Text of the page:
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Raw and raw conversion

Supplied software

The D600 comes with a software CD which contains:

  • Nikon ViewNX2 (Windows / Mac OS X) - An image browser / file editor featuring Raw to JPEG conversion with adjustment of exposure compensation, white balance, Picture Control, sharpening and tonal adjustments.
      
  • Nikon Transfer (Windows / Mac OS X) - Automated transfer of images from camera or card reader.

Nikon's ViewNX2, while not as sophisticated as the company's Capture NX 2 (available separately at a list price of £160/$180) offers basic editing functions including the ability to crop and straighten images, and change white balance, exposure and Picture Control options in NEF files. More advanced tools include D-Lighting and highlight/shadow recovery sliders, plus lateral and axial chromatic aberration correction. Basic video editing functionality is also available. In a nice touch, many of these parameters can be built into presets using the Picture Control Utility, meaning that presets you find yourself regularly applying can be uploaded to the camera. Absent, unfortunately are any noise reduction options.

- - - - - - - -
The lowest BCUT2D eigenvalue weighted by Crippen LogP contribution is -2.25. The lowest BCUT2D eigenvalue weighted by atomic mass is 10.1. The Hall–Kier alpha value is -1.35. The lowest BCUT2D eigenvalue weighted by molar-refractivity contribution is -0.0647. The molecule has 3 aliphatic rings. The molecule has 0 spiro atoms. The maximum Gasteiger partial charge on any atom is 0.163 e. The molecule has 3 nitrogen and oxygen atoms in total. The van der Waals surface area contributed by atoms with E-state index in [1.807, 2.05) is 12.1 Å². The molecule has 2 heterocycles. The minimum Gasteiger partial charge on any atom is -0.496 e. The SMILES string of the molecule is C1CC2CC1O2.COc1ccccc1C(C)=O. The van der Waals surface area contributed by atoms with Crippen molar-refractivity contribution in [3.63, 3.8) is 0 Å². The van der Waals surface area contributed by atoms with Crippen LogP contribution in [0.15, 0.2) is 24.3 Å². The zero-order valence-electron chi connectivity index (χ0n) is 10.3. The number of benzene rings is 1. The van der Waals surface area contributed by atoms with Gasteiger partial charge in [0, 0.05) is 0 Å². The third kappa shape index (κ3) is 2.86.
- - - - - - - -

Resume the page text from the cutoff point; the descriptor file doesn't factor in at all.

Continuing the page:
ViewNX2 also allows you to geotag photographs using Google Maps (automatically if you use the optional GP-1 GPS unit), and to rate and label images with stars or colors for ease of organization. You can even modify the names of the color tags so that they show up as 'Work,' 'Holiday,' 'Portraits' or whatever best suits your needs.

Although it lacks much of the functionality offered by Nikon's Capture NX 2, the bundled ViewNX2 software makes it easy to make basic adjustments to both raw and JPEG files from the D600. The thumbnail view does exactly what it says on the tin - it arranges all of the images in a particular folder as thumbnails, for easy navigation.
When adjusting raw files, you can either apply an existing Picture Control preset (Standard, Vivid, etc.) or create and modify your own, which can be uploaded to the camera and applied to JPEG captures. ViewNX2 allows you to geotag your images by using Google Maps to find and record where you took your your photos. If you use Nikon's GP-1 external GPS unit with the D600, geotagging is automatic.